Drivers of methane emissions in tropical peatlands, Geography Department – PhD (Funded) Ref: 3922
About the award
A/Professor Angela Gallego-Sala, University of Exeter, UK
A/Professor Tim Hill, University of Exeter, UK
Professor Sue Page, University of Leicester, UK
Dr Jenny Farmer, University of Newcastle, UK
Professor Xavier Comas, Florida Atlantic University, US
The University of Exeter’s College of Life and Environmental Sciences, is inviting applications for a PhD studentship funded by the European Research Council (ERC) to work on the Consolidator project entitled Tropical Peatlands and the Carbon Cycle (TroPeaCC) to commence in February 2021 or as soon as possible thereafter. You will be part of a multi-disciplinary European funded project, TroPeaCC aiming to provide a step-change gain in our understanding of tropical peatland functioning and in understanding the likely response of peatland ecosystems to climate change. The proposed supervisory team is composed of leaders in the field with complementary expertise.
The studentship will cover UK/EU/International tuition fees plus an annual tax-free stipend of at least £15,285 for 3.5 years. The student would be based in Geography in the College of Life and Environmental Sciences at the Streatham Campus in Exeter.
Tropical peatlands are the most carbon-dense ecosystems in the world and they store the equivalent of ~10 years of global anthropogenic CO2 emissions in their soils. Despite their importance, crucial questions remain about carbon cycling in tropical peatlands and improving understanding is critical as they are at high risk from both climate change and land use change. Protection and improved management of tropical peatlands can also play an important role in meeting the greenhouse gas emissions targets set out under the Paris Agreement.
Under intact conditions tropical peatlands sequester carbon in their soils, but also emit methane through methane producing micro-organisms present in the waterlogged conditions. With the impacts of land use change, these dynamics shift. While tropical peatland research has primarily focused on carbon dioxide losses from drainage affected peatlands, there is a considerable gap in the knowledge around peatland based methane dynamics, including the environmental drivers of emissions and the effect on radiative forcing from these systems. Methane is a much stronger greenhouse gas than CO2 and, in order to understand the radiative forcing of peatland ecosystems, we need to measure methane emissions. The tropics are thought to be responsible for more than half of the global emissions of methane (Bloom et al., 2010). However, methane emission measurements on the ground in tropical areas remain sparse and this is a stumbling block for modelling efforts, which cannot be well calibrated nor evaluated without a sufficient number of ground-based observations (Ciais et al., 2013 and references within). If we wish to understand current and future tropical methane emissions, then ground observations of methane across the tropics are essential as this is still a crucial gap in our scientific knowledge.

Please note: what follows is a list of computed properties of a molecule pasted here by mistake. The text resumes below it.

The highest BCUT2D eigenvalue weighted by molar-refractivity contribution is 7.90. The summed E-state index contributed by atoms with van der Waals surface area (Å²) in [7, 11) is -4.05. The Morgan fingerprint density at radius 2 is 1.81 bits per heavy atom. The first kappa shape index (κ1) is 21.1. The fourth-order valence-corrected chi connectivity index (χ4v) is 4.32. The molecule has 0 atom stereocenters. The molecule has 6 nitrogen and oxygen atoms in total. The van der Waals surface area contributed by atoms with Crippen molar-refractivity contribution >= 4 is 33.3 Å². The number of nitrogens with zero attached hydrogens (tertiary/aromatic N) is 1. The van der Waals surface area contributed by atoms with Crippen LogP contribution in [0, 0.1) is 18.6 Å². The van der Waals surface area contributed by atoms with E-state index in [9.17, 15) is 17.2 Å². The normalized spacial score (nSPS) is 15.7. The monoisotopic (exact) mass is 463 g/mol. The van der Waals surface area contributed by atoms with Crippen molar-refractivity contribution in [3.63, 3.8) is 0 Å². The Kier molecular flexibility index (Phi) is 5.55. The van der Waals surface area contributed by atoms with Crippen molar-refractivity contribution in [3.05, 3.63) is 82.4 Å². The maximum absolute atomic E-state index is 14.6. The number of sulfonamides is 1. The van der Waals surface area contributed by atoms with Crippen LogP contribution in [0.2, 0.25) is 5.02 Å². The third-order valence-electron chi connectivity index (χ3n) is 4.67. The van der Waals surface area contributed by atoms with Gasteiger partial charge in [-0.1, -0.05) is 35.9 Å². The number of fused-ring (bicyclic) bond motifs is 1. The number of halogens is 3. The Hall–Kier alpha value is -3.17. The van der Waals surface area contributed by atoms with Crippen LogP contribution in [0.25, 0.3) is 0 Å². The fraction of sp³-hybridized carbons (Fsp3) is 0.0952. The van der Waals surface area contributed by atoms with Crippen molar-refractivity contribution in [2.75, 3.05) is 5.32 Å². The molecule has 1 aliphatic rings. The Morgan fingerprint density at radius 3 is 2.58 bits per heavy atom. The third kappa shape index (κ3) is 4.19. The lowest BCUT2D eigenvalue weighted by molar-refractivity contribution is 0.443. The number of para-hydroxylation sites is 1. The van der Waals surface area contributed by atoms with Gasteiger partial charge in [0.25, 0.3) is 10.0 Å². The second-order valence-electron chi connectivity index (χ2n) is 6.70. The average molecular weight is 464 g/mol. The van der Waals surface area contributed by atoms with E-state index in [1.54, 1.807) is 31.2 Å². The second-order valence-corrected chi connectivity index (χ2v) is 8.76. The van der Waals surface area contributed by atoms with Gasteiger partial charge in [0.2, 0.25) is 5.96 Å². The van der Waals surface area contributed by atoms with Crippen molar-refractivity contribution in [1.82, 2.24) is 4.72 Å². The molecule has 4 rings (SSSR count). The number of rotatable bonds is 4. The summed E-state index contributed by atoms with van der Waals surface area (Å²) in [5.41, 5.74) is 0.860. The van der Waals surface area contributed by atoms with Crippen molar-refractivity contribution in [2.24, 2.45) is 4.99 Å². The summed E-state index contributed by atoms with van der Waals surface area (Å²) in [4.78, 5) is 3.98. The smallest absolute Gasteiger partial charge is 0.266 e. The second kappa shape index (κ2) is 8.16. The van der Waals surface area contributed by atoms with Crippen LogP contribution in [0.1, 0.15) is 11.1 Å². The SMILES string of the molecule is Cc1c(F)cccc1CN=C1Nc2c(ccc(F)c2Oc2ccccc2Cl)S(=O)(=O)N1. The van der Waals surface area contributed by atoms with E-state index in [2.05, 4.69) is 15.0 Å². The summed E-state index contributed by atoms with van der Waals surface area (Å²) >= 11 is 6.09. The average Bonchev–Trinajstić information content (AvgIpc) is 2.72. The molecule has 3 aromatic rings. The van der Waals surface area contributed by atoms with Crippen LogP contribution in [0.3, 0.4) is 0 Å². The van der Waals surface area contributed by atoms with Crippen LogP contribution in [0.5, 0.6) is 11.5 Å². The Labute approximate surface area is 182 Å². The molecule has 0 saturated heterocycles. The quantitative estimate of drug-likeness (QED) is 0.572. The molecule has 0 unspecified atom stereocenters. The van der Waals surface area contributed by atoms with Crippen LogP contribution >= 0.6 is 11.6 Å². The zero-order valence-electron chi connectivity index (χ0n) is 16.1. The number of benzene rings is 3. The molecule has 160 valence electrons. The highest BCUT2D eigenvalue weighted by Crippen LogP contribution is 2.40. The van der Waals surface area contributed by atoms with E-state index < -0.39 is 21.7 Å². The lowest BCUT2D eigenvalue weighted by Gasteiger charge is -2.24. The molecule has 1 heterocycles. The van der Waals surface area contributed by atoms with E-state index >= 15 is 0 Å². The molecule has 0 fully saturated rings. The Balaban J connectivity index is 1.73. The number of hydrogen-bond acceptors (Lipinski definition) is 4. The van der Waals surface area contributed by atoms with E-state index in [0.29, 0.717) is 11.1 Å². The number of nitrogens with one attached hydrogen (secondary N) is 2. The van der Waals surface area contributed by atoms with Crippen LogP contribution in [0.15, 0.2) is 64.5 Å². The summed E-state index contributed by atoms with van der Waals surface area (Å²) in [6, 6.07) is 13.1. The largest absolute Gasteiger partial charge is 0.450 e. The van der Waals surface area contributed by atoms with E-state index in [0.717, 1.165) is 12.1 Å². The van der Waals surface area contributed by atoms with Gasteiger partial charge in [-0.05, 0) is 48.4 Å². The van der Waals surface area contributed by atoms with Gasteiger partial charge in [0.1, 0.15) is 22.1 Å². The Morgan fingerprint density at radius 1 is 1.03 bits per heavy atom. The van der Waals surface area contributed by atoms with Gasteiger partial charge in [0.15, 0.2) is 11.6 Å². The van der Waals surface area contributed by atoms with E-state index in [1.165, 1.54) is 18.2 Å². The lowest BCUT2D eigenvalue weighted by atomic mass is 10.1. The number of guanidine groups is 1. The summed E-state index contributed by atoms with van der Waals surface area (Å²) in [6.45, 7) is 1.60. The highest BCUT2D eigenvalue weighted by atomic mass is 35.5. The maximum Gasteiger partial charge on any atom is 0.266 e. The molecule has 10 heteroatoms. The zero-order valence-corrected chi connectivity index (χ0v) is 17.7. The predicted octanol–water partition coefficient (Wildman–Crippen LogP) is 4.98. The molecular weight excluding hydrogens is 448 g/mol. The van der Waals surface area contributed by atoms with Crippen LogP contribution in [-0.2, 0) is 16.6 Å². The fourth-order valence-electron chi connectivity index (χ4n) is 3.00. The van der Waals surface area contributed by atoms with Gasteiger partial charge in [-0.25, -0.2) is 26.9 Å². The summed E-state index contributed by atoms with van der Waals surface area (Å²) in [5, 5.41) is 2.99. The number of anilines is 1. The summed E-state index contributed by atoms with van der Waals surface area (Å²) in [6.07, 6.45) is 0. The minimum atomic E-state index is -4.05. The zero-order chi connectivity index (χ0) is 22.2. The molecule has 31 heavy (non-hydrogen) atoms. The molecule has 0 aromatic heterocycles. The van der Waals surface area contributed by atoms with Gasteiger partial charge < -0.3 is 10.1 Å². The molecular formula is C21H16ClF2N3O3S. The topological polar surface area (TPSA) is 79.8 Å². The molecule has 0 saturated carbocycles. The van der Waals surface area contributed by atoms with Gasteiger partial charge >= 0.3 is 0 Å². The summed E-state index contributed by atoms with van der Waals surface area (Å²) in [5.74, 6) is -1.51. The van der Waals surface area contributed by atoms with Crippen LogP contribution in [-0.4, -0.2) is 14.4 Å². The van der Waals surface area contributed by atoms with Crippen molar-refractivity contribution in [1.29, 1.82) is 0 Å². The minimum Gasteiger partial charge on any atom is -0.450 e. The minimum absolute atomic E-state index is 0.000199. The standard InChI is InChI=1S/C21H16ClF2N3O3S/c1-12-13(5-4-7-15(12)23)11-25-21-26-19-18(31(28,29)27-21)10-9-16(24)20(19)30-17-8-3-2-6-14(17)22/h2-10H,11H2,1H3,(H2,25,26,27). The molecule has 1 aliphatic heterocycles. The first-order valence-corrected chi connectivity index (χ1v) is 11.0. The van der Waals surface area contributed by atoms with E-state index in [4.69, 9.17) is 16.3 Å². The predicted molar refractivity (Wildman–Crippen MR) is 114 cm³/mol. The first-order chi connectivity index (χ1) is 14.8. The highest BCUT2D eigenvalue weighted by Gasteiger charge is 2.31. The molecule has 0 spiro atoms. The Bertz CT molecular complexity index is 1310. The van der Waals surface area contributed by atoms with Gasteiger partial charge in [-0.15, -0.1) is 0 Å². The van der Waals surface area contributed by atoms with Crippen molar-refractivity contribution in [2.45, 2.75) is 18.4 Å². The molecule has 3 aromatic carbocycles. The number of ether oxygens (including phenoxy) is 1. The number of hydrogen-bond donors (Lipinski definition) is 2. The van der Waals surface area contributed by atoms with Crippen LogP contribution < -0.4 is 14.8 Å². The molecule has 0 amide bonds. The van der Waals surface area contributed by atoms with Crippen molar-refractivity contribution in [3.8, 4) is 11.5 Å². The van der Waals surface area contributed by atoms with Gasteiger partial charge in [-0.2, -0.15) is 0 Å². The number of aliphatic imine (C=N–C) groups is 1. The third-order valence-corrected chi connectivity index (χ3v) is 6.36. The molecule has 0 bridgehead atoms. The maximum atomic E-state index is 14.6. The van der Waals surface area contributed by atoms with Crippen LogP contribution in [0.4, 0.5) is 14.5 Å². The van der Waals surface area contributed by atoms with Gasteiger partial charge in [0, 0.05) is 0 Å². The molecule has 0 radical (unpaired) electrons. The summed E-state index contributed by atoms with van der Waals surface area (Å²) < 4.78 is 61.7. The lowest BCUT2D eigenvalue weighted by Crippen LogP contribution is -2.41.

The main research questions that the project aims to answer are: 1. What are the key environmental drivers behind methane flux dynamics in tropical peatlands? 2. Do these vary on an inter-continental scale? 3. What is the current rate of methane emissions from the study peatlands?
During this PhD project, you will use two different techniques to capture the controls of methane production and release in tropical peatlands.
1. In order to capture methane that is emitted through the peat column, TroPeaCC will make instantaneous measurements of methane using a portable gas flux analyser and a static closed chamber set on the ground (Winton et al., 2017). In addition, in those sites where trees are the dominant plant type, and there is no access to an eddy covariance tower, a static chamber method specifically adapted to measure methane stemming from tree trunks will be used (Pangala et al., 2013 and references within). At all sites additional measurements will be made on environmental variables such as water table, soil and air temperature and key soil properties.
2. Ground penetrating radar (GPR) in transmission mode (one-way travel time from transmitter to receiver antenna with soil in between the two) (Comas et al., 2013) will additionally be used to make measurements in the laboratory in order to measure travel time and infer spatial variability in methane gas accumulation and release over peat monoliths taken from the study sites. We will aim to collect one monolith from each of the sites where possible, i.e. six monoliths overall, will be collected and returned to the laboratory, where they will be monitored for biogenic gas production under controlled conditions of temperature and moisture in order to understand methane production potential.